Sunday, September 16, 2007

Very late post for Garden Blogger's Bloom Day, September

I thought the 15th was today, Sunday but it was yesterday. I was busy all weekend so this is a very late post but better late than never. I'll add the names of the plants when I have more time.

Anemone 'Prince Henry or 'Prinz Heinrich'. New to our garden. Looks similar to A. 'Party Dress' but with a darker hue of pink. I like this one better than 'Party Dress' because it stands on thicker stems and doesn't fall over as easily. I also like the deeper color.

Anemone 'Max Vogel'. This is also a new introduction to our garden. This was a disappointment with small very light pink flowers. Maybe it will do better next year.

Anemone 'Andrea Atkinson'. Looks similar to the very popular A. 'Honorine Jobert' but the flower doesn't seem to be as large. The plant is not as vigorous either. This is blooming for the first time also so maybe it will do better next year.

Two photos above of A. 'Honorine Jobert' the first Anemone we planted in our garden which at one time I tried to eradicate but luckily was unsuccessful in doing so. We have come to love this vigorous and lovely windflower.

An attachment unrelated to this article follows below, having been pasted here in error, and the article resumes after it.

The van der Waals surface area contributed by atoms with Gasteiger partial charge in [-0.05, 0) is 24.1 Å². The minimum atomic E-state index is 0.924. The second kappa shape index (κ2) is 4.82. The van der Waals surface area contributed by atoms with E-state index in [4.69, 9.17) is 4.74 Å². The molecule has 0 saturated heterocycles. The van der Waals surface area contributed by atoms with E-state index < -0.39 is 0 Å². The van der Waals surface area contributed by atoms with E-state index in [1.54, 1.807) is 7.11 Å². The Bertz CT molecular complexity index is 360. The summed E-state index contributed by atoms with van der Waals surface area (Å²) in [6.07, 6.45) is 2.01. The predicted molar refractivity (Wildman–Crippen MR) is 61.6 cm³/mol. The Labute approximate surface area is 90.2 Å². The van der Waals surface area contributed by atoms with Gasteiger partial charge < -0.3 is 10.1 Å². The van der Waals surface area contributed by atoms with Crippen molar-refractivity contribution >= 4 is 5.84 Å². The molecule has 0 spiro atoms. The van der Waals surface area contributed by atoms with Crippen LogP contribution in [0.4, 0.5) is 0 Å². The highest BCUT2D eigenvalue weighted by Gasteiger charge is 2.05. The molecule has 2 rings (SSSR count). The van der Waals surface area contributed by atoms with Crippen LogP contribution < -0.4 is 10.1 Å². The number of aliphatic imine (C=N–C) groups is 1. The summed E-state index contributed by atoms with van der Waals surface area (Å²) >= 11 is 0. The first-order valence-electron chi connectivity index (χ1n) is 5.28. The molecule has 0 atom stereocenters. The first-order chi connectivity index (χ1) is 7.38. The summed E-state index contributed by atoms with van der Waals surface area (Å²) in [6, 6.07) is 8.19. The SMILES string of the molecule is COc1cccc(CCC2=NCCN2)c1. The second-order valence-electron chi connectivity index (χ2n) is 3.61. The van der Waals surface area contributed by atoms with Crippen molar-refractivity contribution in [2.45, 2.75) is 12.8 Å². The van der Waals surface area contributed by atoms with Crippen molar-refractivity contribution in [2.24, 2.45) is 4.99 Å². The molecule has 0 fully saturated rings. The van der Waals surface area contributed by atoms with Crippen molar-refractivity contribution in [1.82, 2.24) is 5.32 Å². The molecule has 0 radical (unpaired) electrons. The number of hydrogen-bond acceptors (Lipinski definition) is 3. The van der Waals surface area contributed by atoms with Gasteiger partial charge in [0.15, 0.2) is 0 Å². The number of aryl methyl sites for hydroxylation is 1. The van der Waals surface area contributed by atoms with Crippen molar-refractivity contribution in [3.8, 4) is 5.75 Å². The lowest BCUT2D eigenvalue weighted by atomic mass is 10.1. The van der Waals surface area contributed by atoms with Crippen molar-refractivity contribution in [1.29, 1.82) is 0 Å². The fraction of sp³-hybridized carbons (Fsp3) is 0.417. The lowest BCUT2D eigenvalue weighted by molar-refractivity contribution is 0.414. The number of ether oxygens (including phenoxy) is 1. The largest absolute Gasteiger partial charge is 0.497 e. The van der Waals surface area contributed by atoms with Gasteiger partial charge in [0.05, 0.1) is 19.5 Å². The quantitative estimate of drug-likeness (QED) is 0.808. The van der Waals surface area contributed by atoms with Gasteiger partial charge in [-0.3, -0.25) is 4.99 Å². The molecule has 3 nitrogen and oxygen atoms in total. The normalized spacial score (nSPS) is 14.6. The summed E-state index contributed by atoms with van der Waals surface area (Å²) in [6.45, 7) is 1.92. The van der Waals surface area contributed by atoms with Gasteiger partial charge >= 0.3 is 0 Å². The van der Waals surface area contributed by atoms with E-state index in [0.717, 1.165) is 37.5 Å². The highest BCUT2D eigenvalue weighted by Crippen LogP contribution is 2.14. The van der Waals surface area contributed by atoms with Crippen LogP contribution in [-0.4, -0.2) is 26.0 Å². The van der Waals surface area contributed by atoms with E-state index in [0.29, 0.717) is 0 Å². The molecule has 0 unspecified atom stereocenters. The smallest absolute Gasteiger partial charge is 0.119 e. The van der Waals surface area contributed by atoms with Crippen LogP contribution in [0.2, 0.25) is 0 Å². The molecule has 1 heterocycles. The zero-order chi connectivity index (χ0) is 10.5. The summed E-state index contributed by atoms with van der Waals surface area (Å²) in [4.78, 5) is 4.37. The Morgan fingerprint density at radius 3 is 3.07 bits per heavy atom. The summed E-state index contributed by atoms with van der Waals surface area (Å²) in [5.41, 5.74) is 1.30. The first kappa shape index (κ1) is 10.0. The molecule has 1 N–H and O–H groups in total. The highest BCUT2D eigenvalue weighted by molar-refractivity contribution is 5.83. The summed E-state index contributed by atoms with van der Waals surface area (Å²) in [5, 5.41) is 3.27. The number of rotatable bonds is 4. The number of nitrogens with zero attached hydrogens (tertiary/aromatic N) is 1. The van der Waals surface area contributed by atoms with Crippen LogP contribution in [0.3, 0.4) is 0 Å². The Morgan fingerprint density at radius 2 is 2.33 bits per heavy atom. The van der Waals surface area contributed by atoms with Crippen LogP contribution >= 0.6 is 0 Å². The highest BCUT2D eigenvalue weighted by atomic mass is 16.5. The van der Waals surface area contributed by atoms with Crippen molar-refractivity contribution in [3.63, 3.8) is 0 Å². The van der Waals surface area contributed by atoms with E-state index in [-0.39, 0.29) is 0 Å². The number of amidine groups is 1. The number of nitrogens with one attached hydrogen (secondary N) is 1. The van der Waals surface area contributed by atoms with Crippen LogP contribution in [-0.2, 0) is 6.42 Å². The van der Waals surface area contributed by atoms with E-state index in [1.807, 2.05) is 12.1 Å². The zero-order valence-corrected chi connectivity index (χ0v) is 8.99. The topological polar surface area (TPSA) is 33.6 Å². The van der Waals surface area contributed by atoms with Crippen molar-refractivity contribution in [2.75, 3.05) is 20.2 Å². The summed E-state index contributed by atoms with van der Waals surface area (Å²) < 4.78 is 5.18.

Japanese Anemone, hupehensis. This is the second anemone we planted and it has turned out to be a very lovely prolific bloomer.

Variegated Liriope. Technically not in bloom but the buds on the flower stalk still look quite lovely.

Seven Sons tree Heptacodium miconioides a rather rare and unusual small tree or large shrub with beautiful fragrant flowers. Here's a site that has more information about this unusual tree.

A yellow form of Crocosmia which along with a couple of the red flowered ones amazingly survived the winter in ground.

Angelonia angustifolia, this was a $1 sale plant and has turned out to be a great buy.

Singapore Plumeria/frangipani. This plant has been steadily blooming for most of the summer, wafting it's fragrance near our back entrance.

Two photos of Clematis paniculata or ternifolia. Some say it has a wonderful scent but ours has no perfume, just a musty pollen smell when you stick your nose right up to the flowers. Very pretty though, with mounds of flowers covering the plant.

Hydrangea paniculata 'Quick Fire' intermediate stage. Supposedly the panicles will turn a bright red but at this stage it's not any redder than our regular H. paniculata 'Grandiflora'

Anemone 'Party Dress'. This is also new to our garden. The stems tend to be thin so the flowers flop over. I'm hoping it will grow more vigorously next year and won't need staking. I hate plants that need staking.